“It may have worked back in an earlier time when the court wasn’t so interjected into every facet of our political, social . . . [and] private lives. But now it is, and it’s a court that . . . is very much out of step with mainstream America.” Katyal said. Luttig likened the situation facing America to the question of renovating a house when it is burning down. “All I know . . . is go get water and put out the fire. . . . The house is burning. It’s going to burn to the ground in the next six or seven months. Or not. The immediate task is to stop the house from burning to the ground. . . . We have to go out and save this democracy,” he said.

When the discussion turned to the 2022 Dobbs v. Jackson Women’s Health decision that returned abortion laws to the states, Murray noted that it galvanized public engagement as well as sparked efforts to curb the power of voters—both spurring democracy and a fear of it. Katyal responded that the Shelby v. Holder decision in 2013 weakened the Voting Rights Act, but there was no reaction at all from the public. And yet, the reauthorization of the Voting Rights Act in 2006 passed nearly unanimously in both houses of Congress. We don’t have the same consensus anymore, Katyal said. “Something deeply rotten has happened in our politics.”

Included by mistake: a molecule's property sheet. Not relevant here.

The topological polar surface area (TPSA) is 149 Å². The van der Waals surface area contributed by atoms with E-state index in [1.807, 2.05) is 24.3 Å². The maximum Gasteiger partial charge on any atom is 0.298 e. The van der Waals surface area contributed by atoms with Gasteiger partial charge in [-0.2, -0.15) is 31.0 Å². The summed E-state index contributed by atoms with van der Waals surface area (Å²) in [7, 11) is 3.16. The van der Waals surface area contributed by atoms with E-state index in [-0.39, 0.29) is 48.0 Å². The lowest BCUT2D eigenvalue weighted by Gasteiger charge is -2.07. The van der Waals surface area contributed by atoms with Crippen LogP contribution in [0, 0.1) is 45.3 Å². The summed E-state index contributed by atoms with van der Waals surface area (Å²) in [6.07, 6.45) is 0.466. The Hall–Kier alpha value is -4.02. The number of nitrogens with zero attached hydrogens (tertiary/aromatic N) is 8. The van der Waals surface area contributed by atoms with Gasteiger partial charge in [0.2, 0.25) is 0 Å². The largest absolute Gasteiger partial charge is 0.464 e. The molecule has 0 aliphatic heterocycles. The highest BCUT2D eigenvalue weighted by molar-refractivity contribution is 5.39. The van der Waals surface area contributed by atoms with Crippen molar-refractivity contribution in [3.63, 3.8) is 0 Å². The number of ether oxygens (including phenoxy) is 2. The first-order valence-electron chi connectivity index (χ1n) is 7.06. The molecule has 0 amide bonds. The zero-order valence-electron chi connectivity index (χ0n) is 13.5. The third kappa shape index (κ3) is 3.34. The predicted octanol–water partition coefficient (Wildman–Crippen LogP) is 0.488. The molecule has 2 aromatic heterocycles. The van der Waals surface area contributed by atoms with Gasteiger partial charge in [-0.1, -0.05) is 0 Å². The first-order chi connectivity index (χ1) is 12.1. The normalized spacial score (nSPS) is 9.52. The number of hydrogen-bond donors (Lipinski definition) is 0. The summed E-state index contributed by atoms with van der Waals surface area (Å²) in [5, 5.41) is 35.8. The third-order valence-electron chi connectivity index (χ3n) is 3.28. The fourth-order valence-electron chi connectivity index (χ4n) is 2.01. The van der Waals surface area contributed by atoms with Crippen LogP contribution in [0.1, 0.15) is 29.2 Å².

Luttig suggested that for 250 years America shared values about democracy, to which Murray countered. “Women didn’t vote until 1920. Black women didn’t have the opportunity to participate in the political process until well after that. So when we talk about shared values, who is sharing them?”

Reverend William Barber III, Kettering senior fellow, spoke up from the audience. “Voting rights . . . is core to this democracy,” he said. “[Voting rights] is not a Black issue. . . . Fifty million Americans have been hurt by what happened to the Voting Rights Act, not [just] Black folk. . . . There should have been an outcry . . . when the Voting Rights Act was gutted. There should have been mass movements in the streets. Civil rights organizations failed. . . . A thousand voter suppression laws have been pushed and passed. If voting rights [are] not core to this democracy, . . .” the house is already burnt down.

Luttig agreed and pointed out that voting rights is not an issue that would resonate with the Republican Party base.

Murray concluded, “[This has been] about fragile institutions, precarious institutions. I think the most significant threat to our democracy is not just Donald Trump, but a failure to galvanize the entire public around a core set of values about what it means to be a democracy. . . . It’s not just that those who are underresourced or poor are a huge voting bloc that’s untapped. The young are a huge untapped resource. This election could completely turn on voters between the age of 18 and 30, and we have to figure out how to address them right now because they are entirely disaffected, disengaged and tired of politics as usual.”

Luttig responded, “We have five months, period—”

“—To get it all together,” Murray continued. “Even in our most fractious,” she said, “. . . we know the importance of these questions for ourselves and for everyone in this room.”

To watch the full panel, click here.